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Number of Huron-Perth residents who have recovered from COVID-19 rises to 22

Testing Centres are not drop-in services, says Dr. Mariam Klassen

By Colin Burrowes

Local Journalism Initiative Reporter

HURON-PERTH – As of April 23, Huron-Perth Public Health says 1,179 COVID-19 tests have been performed in the area with 39 residents testing positive, 881 results returning negative and 259 tests still pending.

Dr. Miriam Klassen, Medical Officer of Health for Huron-Perth, said the number of deaths due to COVID-19 in Huron-Perth remains at four but the number of residents who have recovered has risen to 22.

The number of people with negative results are primarily people who showed symptoms.

“That’s a reminder there are still other organisms circulating,” said Klassen. “We’ve had other outbreaks in long-term care homes recently. We’ve had influenza, rhinovirus, the routine coronavirus (the non-COVID-19 coronavirus), so there are still respiratory viruses circulating.”

This week the province released an updated plan for increased testing at long-term care homes.

“I can tell you we’re working with our local health care and long-term partners to roll out this increased testing of residents and staff,” said Klassen. “We will be prioritizing homes with outbreaks and those homes identified as potentially at higher risk but eventually plan to get through all the homes.”

Swabs are being collected at the Listowel and Wingham Hospitals Alliance emergency departments, Huron-Perth Healthcare Alliance emergency departments, in Goderich at the hospital on weekends and at the collection centre at the Knights of Columbus hall during the week.

“It is important for residents to remember it is not a drop-in service,” said Klassen. “You must have a referral from a healthcare provider and an appointment at that site.”

She said the newest positive cases in Huron-Perth have all been related to previous cases.

“This is encouraging news when we can trace the case to another as opposed to it just popping up in the community,” she said. “It does suggest we’re getting down to recognizable chains of transmission.”

However, she emphasized the message from the Ontario government that precautions such as physical distancing should not be eased up yet. The province is extending all emergency orders which have been put in place until at least May 6.

“This includes closure of outdoor amenities, parks and recreational areas, non-essential workplaces, bars and restaurants, restrictions on social gatherings and limiting staff from working in more than one retirement home or long-term care home,” said Klassen.

Klassen added, “I recognize the challenges and difficulties everyone has faced in the last several weeks and I’m proud and grateful for the resiliency and determination of Huron-Perth residents at this time and the way I see people supporting on another. We are making a difference and we will get through this.”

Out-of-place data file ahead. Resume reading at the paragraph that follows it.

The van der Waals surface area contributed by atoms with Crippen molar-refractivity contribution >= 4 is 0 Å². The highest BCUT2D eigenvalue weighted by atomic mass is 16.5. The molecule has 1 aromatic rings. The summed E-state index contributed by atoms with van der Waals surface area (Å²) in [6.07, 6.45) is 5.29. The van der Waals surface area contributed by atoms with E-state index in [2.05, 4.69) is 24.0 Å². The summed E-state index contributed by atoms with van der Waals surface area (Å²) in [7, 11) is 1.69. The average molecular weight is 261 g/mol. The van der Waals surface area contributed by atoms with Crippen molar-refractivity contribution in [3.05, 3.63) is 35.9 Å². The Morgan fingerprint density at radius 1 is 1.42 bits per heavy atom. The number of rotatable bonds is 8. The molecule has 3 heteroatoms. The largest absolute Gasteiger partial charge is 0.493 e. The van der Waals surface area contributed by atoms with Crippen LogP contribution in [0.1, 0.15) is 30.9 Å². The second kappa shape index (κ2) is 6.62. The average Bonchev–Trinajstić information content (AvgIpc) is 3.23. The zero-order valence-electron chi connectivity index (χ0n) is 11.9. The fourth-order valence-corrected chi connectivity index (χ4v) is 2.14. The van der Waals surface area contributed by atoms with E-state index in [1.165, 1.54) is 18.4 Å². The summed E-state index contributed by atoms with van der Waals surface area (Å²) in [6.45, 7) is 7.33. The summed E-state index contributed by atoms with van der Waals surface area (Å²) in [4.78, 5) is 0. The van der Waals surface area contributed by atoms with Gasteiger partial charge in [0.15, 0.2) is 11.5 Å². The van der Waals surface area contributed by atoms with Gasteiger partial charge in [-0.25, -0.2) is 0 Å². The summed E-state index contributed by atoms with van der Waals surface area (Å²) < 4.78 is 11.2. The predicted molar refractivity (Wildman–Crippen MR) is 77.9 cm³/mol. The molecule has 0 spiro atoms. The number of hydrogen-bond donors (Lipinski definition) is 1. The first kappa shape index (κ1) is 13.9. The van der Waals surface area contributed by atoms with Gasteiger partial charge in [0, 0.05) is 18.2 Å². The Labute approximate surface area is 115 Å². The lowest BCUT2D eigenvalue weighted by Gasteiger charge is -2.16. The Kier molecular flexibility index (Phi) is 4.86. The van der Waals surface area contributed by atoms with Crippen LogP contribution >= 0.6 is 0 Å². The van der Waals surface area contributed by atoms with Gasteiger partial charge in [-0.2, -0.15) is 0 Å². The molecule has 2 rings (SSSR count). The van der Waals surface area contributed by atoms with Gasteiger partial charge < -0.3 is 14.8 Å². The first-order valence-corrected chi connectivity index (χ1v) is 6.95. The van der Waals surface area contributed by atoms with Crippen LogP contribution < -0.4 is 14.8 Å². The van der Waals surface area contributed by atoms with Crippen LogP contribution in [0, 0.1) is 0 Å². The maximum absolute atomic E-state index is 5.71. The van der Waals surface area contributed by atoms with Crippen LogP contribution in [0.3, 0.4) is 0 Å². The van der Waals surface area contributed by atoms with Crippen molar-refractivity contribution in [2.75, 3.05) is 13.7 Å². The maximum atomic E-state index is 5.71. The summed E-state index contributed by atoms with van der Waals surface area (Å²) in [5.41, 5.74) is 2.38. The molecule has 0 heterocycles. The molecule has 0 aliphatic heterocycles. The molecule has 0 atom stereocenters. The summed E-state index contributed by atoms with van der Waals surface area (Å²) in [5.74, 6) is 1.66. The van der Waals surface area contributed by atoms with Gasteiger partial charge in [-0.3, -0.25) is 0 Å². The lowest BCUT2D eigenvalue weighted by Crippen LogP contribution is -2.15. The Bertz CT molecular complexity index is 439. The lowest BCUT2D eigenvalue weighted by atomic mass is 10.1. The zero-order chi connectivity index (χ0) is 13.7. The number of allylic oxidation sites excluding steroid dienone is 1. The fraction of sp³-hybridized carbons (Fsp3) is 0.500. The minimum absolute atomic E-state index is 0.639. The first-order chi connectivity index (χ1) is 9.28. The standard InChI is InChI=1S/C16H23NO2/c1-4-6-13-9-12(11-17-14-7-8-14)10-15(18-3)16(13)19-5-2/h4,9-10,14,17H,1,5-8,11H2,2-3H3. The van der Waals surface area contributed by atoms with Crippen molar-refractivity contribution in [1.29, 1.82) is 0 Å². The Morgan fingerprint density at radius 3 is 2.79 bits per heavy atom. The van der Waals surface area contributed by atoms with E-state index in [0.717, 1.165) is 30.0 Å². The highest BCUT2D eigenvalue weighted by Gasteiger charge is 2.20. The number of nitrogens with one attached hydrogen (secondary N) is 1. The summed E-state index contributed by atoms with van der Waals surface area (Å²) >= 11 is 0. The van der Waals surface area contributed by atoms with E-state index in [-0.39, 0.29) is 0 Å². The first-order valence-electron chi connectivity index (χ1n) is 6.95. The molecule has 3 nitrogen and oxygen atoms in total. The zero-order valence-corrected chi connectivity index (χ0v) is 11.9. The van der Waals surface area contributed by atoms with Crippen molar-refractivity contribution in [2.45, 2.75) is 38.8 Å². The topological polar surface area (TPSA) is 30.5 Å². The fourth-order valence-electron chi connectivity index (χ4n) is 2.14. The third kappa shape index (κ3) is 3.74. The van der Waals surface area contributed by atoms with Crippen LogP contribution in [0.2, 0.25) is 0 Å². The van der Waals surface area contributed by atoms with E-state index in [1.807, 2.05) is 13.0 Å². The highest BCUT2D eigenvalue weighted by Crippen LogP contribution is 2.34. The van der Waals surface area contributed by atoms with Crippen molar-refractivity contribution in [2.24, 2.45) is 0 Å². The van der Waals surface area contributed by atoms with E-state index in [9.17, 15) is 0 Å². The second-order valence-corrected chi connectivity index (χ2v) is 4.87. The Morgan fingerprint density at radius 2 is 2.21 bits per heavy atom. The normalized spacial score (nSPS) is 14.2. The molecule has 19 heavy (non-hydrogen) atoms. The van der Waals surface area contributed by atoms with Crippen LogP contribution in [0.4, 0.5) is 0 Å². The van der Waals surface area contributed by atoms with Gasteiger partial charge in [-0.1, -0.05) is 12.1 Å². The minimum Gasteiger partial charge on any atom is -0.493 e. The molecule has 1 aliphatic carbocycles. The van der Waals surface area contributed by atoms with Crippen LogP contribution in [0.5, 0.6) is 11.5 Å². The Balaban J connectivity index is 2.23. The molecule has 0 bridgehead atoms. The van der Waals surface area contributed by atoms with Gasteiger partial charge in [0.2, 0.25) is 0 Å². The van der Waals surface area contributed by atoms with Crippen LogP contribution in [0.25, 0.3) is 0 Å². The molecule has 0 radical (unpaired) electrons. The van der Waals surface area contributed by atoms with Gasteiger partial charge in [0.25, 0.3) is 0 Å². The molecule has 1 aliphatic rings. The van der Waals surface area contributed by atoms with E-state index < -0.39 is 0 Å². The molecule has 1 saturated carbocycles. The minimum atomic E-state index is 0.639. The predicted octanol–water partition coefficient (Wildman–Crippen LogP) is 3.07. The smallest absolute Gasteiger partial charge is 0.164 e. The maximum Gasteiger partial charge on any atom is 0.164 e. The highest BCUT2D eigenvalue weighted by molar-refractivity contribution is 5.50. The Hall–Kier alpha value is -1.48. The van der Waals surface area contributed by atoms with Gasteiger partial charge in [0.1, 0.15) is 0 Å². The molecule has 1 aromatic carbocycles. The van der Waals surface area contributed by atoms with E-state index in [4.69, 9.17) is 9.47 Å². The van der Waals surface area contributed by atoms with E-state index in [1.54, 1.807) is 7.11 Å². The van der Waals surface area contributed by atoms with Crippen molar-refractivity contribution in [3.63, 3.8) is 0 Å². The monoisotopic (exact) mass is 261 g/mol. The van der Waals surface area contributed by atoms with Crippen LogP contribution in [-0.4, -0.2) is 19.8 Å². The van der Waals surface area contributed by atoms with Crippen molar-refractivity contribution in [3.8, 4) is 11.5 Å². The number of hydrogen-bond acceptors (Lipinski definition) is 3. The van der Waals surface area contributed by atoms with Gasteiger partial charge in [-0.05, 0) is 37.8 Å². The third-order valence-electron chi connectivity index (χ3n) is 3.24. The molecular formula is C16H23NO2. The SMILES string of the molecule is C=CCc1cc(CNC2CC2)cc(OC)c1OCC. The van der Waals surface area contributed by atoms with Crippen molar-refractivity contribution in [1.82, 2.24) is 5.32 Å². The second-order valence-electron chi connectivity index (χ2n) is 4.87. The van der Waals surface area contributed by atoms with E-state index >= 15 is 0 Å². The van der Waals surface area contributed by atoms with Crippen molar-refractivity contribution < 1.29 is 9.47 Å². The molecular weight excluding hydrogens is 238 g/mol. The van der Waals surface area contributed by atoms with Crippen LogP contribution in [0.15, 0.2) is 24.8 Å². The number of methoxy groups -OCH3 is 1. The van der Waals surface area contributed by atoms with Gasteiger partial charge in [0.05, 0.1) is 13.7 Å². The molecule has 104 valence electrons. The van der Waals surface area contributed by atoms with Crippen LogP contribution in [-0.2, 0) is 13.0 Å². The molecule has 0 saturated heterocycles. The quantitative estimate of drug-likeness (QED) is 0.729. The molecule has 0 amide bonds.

When asked to comment on the reason the number of infections among staff members has continued to rise, while the number of infections amongst residents has remained the same at Greenwood Court, Klassen said she could not say for certain but it was possibly because protocols introduced such as universal masking, more intensive sanitizing and isolation have been working and are stopping the transmission of the virus to the residents.

She also mentioned that cases amongst health care workers are not always acquired in a health care setting.

“These are also people who are going home and doing grocery shopping and having other interactions, so sometimes people are acquiring it and then – I’m not saying that this is what happened – but it is possible to reintroduce from another source, so it’s complicated,” she said.

Klassen said it appears the last two staff members to test positive were related to the previous Greenwood Court outbreak but the investigations into the cases are still ongoing.

According to Klassen, data from around the world to date show that approximately 80 per cent of people who test positive will not require any hospital care.

“So, of the people who have tested positive only about 20 per cent may need care including hospitalization or ICU hospitalization,” said Klassen.

That number does not include people who did not get tested or whose symptoms were so mild they were not recognized.

“There are many people who get the illness who will recover,” she said. “The problem is because the entire population has no immunity … if the transmission were just to take off you would still see a lot of sickness and a lot of death just from sheer numbers.”

The Local Journalism Initiative is funded by the Government of Canada.